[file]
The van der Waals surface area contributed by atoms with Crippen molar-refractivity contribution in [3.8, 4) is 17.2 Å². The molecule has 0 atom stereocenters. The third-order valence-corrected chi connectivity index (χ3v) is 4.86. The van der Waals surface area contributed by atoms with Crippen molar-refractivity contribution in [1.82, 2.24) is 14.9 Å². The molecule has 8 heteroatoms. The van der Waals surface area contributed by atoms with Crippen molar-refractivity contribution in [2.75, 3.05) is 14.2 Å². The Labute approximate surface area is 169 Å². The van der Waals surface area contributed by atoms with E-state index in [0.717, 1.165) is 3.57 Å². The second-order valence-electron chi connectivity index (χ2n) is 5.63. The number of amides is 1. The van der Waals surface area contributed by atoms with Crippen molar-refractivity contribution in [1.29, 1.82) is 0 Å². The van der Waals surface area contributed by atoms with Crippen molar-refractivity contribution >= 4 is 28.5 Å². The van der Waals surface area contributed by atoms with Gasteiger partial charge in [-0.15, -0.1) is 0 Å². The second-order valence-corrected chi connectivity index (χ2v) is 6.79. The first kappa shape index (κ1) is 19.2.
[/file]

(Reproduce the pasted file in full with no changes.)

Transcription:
The van der Waals surface area contributed by atoms with Crippen molar-refractivity contribution in [3.8, 4) is 17.2 Å². The molecule has 0 atom stereocenters. The third-order valence-corrected chi connectivity index (χ3v) is 4.86. The van der Waals surface area contributed by atoms with Crippen molar-refractivity contribution in [1.82, 2.24) is 14.9 Å². The molecule has 8 heteroatoms. The van der Waals surface area contributed by atoms with Crippen molar-refractivity contribution in [2.75, 3.05) is 14.2 Å². The Labute approximate surface area is 169 Å². The van der Waals surface area contributed by atoms with E-state index in [0.717, 1.165) is 3.57 Å². The second-order valence-electron chi connectivity index (χ2n) is 5.63. The number of amides is 1. The van der Waals surface area contributed by atoms with Crippen molar-refractivity contribution in [1.29, 1.82) is 0 Å². The van der Waals surface area contributed by atoms with Crippen molar-refractivity contribution >= 4 is 28.5 Å². The van der Waals surface area contributed by atoms with Gasteiger partial charge in [-0.15, -0.1) is 0 Å². The second-order valence-corrected chi connectivity index (χ2v) is 6.79. The first kappa shape index (κ1) is 19.2.